Civil Court issues injunction against termination of Palm Beach Resort and Spa management agreement

The Civil Court has issued an injunction temporarily blocking a decision by the head leaseholder of the Palm Beach Resort and Spa to terminate a sub-lease agreement with the property’s current management.

The Ministry of Tourism, Arts and Culture has confirmed that the resort, based in Lhaviyani Atoll, is to remain under the management of Sun Sporting Holidays Limited until the conclusion of a court case to determine the legality of terminating the companty’s sub-lease agreement.

“Sun Sporting Holidays filed a case against the leaseholder and the court issued an order stating that the termination notice should be suspended until the court decided whether the termination is lawful of not,” Tourism Ministry Senior Legal Officer Faseeh Zahir explained to Minivan News.

“So, the ministry accordingly extended the temporary permit for resort operation to Sun Sporting Holidays,” he said.

No date has yet been set for the next hearing in the case, according to the ministry.

In a document (part 1, part 2, part 3) dated July 15, 2013,  Leaseholder Ibrahim Ali Maniku issued a notice of termination for the agreement between himself and Sun Sporting Holidays Limited to operate the Palm Beach Island Resort and Spa.

He wrote that the decision was based over concerns the company, as sub lessee, had failed to meet a number of safety standards and mandatory requirements set out by the Tourism Ministry and other local authorities.

Citing a Tourism Ministry report from April 11, 2013 – Number: 88­QAR/PRIV/2013/604 – the notice alleges that of 97 observations and violations noted by authorities at the time, 61 were considered serious and in need of immediate rectification.

According to the leaseholder, a maximum period of no more than three weeks from the publication of the report were provided for any short comings or violations raised by the ministry to be dealt with by management on the site.  The notice does not clarify if the required changes were made within the deadline.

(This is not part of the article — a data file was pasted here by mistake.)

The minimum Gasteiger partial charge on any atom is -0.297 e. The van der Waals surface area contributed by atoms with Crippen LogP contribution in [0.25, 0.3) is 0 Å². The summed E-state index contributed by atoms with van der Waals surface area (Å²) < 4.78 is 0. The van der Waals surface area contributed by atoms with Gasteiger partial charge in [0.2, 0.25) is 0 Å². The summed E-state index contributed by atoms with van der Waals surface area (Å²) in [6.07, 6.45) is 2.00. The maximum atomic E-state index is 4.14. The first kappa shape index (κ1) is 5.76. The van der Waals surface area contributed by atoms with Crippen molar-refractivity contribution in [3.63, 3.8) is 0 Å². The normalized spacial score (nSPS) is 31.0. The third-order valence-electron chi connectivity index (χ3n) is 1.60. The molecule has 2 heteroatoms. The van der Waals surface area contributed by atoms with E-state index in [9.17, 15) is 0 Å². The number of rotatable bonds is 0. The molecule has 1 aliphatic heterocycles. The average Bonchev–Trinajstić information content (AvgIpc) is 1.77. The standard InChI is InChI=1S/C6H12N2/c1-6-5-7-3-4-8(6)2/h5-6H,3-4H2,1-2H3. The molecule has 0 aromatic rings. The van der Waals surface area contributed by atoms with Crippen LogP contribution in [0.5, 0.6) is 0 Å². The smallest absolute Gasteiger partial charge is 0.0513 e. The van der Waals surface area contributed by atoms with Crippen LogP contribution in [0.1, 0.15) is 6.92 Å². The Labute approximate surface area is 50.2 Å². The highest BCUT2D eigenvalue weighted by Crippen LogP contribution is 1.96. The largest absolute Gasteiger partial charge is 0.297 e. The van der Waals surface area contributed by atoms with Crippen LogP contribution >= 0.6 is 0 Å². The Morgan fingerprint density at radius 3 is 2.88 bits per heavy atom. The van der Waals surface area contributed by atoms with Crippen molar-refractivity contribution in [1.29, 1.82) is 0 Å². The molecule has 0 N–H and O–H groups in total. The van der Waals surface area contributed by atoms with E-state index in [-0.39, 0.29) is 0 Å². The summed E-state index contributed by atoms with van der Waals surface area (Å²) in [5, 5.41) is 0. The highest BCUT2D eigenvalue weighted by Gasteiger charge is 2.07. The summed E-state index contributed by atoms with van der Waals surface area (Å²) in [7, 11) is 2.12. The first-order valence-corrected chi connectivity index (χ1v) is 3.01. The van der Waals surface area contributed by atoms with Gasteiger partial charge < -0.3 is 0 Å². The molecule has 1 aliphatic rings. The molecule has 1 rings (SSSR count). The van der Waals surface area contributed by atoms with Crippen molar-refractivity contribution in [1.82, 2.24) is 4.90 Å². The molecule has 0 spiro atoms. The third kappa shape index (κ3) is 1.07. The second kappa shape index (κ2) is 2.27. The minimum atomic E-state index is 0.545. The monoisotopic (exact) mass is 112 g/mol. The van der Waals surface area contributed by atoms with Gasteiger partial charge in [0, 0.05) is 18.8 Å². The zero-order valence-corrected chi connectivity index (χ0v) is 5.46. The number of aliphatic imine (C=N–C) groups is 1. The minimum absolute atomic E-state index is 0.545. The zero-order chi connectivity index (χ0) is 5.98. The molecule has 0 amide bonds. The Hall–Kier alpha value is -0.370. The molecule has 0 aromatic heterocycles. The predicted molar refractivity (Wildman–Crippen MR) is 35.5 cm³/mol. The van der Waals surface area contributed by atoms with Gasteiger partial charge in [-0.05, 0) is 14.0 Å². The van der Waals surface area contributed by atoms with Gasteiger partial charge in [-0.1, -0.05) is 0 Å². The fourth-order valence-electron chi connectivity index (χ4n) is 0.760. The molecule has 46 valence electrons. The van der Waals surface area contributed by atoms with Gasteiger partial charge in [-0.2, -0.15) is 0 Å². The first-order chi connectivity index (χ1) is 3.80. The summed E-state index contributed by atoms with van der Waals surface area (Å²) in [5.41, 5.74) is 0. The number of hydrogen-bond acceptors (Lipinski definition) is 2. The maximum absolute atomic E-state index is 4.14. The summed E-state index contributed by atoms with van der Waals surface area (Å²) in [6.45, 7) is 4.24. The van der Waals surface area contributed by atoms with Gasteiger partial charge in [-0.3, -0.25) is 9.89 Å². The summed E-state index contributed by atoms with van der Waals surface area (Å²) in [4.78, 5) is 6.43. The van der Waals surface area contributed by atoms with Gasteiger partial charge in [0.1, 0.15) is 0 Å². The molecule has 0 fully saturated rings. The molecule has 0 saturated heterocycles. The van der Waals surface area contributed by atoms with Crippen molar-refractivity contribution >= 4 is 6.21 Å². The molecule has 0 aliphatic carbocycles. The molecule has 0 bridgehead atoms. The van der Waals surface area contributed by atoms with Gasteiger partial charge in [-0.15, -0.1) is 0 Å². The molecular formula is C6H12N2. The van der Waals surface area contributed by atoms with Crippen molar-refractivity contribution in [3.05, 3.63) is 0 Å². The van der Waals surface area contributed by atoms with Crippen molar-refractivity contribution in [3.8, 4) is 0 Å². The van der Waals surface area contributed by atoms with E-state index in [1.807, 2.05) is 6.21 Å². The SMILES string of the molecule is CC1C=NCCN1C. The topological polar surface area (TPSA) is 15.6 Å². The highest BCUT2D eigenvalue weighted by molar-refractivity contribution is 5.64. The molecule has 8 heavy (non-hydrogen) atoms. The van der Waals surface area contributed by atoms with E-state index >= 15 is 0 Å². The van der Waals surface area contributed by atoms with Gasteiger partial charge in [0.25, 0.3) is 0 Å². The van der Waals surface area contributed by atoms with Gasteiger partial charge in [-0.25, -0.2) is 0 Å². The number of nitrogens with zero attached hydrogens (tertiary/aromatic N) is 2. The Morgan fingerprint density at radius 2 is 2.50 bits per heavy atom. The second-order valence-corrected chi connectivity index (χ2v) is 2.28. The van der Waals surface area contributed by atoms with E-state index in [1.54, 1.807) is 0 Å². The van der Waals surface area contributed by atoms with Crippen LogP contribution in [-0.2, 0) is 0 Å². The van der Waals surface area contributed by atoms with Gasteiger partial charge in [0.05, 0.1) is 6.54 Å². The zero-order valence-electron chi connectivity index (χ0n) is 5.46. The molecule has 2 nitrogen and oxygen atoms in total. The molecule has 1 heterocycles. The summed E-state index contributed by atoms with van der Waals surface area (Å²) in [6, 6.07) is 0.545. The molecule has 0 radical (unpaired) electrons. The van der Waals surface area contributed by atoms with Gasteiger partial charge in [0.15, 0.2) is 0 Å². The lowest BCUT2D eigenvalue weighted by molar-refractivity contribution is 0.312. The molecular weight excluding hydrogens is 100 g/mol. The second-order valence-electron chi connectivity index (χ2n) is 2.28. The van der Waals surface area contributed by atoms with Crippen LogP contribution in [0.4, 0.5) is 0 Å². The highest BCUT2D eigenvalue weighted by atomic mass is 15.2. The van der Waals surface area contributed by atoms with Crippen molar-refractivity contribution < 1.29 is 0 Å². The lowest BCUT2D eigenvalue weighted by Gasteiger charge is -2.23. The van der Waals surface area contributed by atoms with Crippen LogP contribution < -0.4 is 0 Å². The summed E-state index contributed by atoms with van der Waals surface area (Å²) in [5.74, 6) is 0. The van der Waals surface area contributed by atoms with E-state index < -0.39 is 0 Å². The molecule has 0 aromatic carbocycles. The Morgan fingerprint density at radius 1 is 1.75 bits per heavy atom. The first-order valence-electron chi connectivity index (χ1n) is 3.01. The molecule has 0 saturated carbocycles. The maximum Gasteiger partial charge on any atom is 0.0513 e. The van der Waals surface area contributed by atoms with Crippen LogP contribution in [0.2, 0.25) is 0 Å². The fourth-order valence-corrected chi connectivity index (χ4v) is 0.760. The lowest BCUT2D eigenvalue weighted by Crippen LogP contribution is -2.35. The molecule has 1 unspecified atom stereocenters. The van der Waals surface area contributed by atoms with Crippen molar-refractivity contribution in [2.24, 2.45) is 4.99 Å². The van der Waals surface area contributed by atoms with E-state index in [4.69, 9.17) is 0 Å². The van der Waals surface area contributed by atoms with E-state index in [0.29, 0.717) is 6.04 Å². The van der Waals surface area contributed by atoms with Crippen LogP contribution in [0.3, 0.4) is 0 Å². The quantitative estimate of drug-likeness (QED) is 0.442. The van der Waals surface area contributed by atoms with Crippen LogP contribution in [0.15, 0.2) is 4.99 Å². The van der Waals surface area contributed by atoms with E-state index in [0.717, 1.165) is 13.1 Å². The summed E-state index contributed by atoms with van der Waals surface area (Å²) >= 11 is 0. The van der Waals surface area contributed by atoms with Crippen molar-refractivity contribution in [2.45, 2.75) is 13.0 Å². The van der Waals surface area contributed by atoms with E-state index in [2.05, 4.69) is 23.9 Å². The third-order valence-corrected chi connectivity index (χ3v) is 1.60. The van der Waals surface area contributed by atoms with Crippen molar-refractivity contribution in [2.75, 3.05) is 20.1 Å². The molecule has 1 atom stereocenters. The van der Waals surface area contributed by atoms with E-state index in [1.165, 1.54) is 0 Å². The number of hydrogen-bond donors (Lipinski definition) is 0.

The leaseholder however alleged that 14 “major violations” of the General Regulation for Food Establishment and Service of Maldives (2007/182/FSI) raised by the Tourism Ministry had not been corrected during a further inspection held a month later.

The notice claimed that Sun Sporting Holidays had also failed to register the property’s desalination plant with the Environmental Protection Agency (EPA), as well as ensuring the resort’s power system was approved by the Maldives Energy Authority (MEA).

Concerns were also raised in the document over the EPA’s conclusions concerning the impact of severe erosion on the island’s coastline, which is claimed to have led to serious damage to the site’s ‘‘A la Carte’ restaurant as well as the loss of 17,953 square metres of land since the sub-lease agreement had come into force.

The notice claimed the sub lessee had additionally failed to comply with the EPA’s recommendations of relocating the resort’s reverse osmosis desalination) intake away from “the site where sewage is discharged”.

Sun Sporting Holidays was also accused by the leaseholder of failing to address recommendations by the Maldives National Defence Force (MNDF) to repair the resort’s fire alarm and fire hydrant systems that had previously been found to be out of order, while also failing to prepare and practice drills as part of an emergency fire plan.

When contacted by Minivan News this week, Sun Sporting Holidays said Palm Beach Resort and Spa remained under its management and was being operated as normal.

However, the company declined to comment further on the termination notice sent by the island’s leaseholder while legal action into the matter was ongoing.


Renewable energy prices posed with high potential

The cabinet has set prices for government-owned utilities companies to purchase renewable energy as part of an investment scheme to bring the Maldives closer to its carbon neutral goal.

“We think renewable energy has a lot of potential, it is why we are in the business. We think this is where things should be going,” said Renewable Energy (REM) Director Hudha Ahmed. Noting that diesel rates are currently higher than projected solar energy rates, she said solar energy is a more reliable source long-term.